David DiSalvo @neuronarrative One of the lively debates spawned from the neuroscience revolution has to do with whether humans possess free will, or merely feel as if we do. If we truly possess free will, then we each consciously control our decisions and actions. If we feel as if we possess free will, then our sense of control is a useful illusion—one that neuroscience will increasingly dispel as it gets better at predicting how brain processes yield decisions. For those in the free-will-as-illusion camp, the subjective experience of decision ownership is not unimportant, but it is predicated on neural dynamics that are scientifically knowable, traceable and—in time—predictable. One piece of evidence supporting this position has come from neuroscience research showing that brain activity underlying a given decision occurs before a person consciously apprehends the decision. In other words, thought patterns leading to conscious awareness of what we’re going to do are already in motion before we know we’ll do it. Without conscious knowledge of why we’re choosing as we’re choosing, the argument follows, we cannot claim to be exercising “free” will. Those supporting a purer view of free will argue that whether or not neuroscience can trace brain activity underlying decisions, making the decision still resides within the domain of an individual’s mind. In this view, parsing unconscious and conscious awareness is less important than the ultimate outcome – a decision, and subsequent action, emerging from a single mind. If free will is drained of its power by scientific determinism, free-will supporters argue, then we’re moving down a dangerous path where people can’t be held accountable for their decisions, since those decisions are triggered by neural activity occurring outside of conscious awareness. Consider how this might play out in a courtroom in which neuroscience evidence is marshalled to defend a murderer on grounds that he couldn’t know why he acted as he did.
Link ID: 20232 - Posted: 10.23.2014
By Scott Barry Kaufman “Just because a diagnosis [of ADHD] can be made does not take away from the great traits we love about Calvin and his imaginary tiger friend, Hobbes. In fact, we actually love Calvin BECAUSE of his ADHD traits. Calvin’s imagination, creativity, energy, lack of attention, and view of the world are the gifts that Mr. Watterson gave to this character.” — The Dragonfly Forest In his 2004 book “Creativity is Forever“, Gary Davis reviewed the creativity literature from 1961 to 2003 and identified 22 reoccurring personality traits of creative people. This included 16 “positive” traits (e.g., independent, risk-taking, high energy, curiosity, humor, artistic, emotional) and 6 “negative” traits (e.g., impulsive, hyperactive, argumentative). In her own review of the creativity literature, Bonnie Cramond found that many of these same traits overlap to a substantial degree with behavioral descriptions of Attention Deficit Hyperactive Disorder (ADHD)– including higher levels of spontaneous idea generation, mind wandering, daydreaming, sensation seeking, energy, and impulsivity. Research since then has supported the notion that people with ADHD are more likely to reach higher levels of creative thought and achievement than those without ADHD (see here, here, here, here, here, here, here, here, here, and here). What’s more, recent research by Darya Zabelina and colleagues have found that real-life creative achievement is associated with the ability to broaden attention and have a “leaky” mental filter– something in which people with ADHD excel. Recent work in cognitive neuroscience also suggests a connection between ADHD and creativity (see here and here). Both creative thinkers and people with ADHD show difficulty suppressing brain activity coming from the “Imagination Network“: © 2014 Scientific American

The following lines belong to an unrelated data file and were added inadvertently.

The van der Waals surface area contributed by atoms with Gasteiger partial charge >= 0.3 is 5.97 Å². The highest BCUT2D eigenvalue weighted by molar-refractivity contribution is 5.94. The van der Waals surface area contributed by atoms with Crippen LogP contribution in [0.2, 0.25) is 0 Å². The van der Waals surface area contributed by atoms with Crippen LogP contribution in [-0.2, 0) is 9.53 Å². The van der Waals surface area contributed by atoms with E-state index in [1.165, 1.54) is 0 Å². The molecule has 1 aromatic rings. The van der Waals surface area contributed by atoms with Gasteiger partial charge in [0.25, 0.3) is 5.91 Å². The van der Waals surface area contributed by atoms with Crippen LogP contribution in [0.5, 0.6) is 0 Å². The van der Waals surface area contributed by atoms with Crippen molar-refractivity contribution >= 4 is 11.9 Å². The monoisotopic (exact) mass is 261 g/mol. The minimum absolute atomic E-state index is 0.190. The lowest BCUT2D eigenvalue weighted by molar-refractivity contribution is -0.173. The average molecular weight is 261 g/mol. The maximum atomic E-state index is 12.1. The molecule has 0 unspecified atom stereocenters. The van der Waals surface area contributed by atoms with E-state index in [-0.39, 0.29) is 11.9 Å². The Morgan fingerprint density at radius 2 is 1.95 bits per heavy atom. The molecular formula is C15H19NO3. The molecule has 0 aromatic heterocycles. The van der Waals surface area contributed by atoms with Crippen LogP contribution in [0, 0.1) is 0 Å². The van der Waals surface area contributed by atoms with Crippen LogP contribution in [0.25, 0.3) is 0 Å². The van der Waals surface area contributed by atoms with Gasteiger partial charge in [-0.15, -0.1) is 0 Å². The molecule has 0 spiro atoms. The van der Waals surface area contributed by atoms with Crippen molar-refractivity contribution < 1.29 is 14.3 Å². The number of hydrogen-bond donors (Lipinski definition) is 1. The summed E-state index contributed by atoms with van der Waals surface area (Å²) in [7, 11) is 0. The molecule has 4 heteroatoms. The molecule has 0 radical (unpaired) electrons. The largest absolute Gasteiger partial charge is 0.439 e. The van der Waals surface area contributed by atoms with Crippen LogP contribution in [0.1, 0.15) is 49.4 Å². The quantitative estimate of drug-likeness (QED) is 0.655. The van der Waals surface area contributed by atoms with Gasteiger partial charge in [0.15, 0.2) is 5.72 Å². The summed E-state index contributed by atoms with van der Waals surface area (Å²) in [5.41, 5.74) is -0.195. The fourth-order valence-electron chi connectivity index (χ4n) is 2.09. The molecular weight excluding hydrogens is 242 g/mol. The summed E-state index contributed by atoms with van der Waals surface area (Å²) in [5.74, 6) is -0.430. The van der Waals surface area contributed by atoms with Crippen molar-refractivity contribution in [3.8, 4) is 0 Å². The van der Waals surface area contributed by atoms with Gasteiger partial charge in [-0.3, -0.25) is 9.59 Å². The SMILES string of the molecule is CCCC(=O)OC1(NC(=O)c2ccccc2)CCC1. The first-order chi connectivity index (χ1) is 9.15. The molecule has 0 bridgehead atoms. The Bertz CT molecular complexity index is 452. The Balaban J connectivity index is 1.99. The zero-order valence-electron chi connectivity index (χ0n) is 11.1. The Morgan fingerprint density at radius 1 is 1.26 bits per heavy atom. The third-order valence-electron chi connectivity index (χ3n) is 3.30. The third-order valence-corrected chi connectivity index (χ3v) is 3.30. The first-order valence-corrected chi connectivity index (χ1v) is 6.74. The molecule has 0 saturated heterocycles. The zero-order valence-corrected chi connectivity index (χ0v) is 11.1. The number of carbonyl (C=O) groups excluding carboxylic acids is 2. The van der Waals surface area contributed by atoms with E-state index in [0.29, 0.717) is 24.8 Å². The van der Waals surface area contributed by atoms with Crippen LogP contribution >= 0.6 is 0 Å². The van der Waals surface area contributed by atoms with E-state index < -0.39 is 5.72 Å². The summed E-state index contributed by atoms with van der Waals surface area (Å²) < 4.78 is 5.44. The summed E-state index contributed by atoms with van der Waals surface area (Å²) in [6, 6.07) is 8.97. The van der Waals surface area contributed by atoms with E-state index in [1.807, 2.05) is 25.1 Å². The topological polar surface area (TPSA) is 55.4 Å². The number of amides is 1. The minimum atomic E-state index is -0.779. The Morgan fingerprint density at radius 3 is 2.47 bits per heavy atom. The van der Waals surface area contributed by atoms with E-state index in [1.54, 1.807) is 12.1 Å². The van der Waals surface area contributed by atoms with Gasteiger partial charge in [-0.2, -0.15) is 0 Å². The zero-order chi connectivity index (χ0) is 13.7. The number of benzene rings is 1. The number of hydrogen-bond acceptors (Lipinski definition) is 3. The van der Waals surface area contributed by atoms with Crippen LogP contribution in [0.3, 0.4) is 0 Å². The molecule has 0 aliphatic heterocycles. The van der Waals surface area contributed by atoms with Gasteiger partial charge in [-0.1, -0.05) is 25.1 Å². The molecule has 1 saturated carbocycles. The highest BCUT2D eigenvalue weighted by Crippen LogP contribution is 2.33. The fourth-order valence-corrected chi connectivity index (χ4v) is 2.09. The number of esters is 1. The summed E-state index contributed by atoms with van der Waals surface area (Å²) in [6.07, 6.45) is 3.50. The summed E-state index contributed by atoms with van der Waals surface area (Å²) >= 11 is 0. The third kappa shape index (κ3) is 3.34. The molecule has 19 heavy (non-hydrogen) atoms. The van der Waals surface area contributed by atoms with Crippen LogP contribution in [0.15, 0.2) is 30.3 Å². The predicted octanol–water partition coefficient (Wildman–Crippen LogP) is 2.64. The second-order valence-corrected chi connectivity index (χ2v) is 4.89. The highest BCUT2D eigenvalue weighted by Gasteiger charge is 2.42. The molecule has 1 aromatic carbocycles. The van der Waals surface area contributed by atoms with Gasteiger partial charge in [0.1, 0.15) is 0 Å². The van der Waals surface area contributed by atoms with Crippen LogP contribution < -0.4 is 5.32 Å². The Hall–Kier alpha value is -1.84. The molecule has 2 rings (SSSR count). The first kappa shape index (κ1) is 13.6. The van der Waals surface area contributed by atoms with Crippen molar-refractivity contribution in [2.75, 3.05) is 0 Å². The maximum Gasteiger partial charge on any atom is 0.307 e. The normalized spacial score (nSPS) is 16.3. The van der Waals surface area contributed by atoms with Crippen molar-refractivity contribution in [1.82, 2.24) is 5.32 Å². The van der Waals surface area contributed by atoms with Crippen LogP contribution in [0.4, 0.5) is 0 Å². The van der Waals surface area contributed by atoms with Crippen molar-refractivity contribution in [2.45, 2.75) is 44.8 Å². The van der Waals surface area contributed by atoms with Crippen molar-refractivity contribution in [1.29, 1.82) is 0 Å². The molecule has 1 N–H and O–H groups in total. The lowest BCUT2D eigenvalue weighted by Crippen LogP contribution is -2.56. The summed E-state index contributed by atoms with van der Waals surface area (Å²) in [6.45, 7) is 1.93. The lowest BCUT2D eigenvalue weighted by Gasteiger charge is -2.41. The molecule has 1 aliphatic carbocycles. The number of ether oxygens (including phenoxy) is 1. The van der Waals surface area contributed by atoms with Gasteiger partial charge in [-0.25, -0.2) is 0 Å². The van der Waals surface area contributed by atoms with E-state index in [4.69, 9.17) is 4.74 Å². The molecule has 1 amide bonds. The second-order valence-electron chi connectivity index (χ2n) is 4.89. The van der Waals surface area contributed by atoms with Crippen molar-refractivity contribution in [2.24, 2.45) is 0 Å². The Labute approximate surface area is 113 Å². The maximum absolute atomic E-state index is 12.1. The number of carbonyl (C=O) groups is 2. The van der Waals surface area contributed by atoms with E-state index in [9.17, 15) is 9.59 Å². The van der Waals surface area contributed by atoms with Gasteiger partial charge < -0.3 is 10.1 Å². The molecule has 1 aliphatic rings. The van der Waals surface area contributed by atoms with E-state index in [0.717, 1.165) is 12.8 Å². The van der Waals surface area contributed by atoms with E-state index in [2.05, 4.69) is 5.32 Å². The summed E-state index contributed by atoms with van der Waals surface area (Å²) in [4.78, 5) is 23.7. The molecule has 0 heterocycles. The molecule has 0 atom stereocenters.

By KONIKA BANERJEE and PAUL BLOOM ON April 15, 2013, James Costello was cheering on a friend near the finish line at the Boston Marathon when the bombs exploded, severely burning his arms and legs and sending shrapnel into his flesh. During the months of surgery and rehabilitation that followed, Mr. Costello developed a relationship with one of his nurses, Krista D’Agostino, and they soon became engaged. Mr. Costello posted a picture of the ring on Facebook. “I now realize why I was involved in the tragedy,” he wrote. “It was to meet my best friend, and the love of my life.” Mr. Costello is not alone in finding meaning in life events. People regularly do so for both terrible incidents, such as being injured in an explosion, and positive ones, like being cured of a serious disease. As the phrase goes, everything happens for a reason. Where does this belief come from? One theory is that it reflects religious teachings — we think that events have meaning because we believe in a God that plans for us, sends us messages, rewards the good and punishes the bad. But research from the Yale Mind and Development Lab, where we work, suggests that this can’t be the whole story. In one series of studies, recently published in the journal Cognition, we asked people to reflect on significant events from their own lives, such as graduations, the births of children, falling in love, the deaths of loved ones and serious illnesses. Unsurprisingly, a majority of religious believers said they thought that these events happened for a reason and that they had been purposefully designed (presumably by God). But many atheists did so as well, and a majority of atheists in a related study also said that they believed in fate — defined as the view that life events happen for a reason and that there is an underlying order to life that determines how events turn out. © 2014 The New York Times Company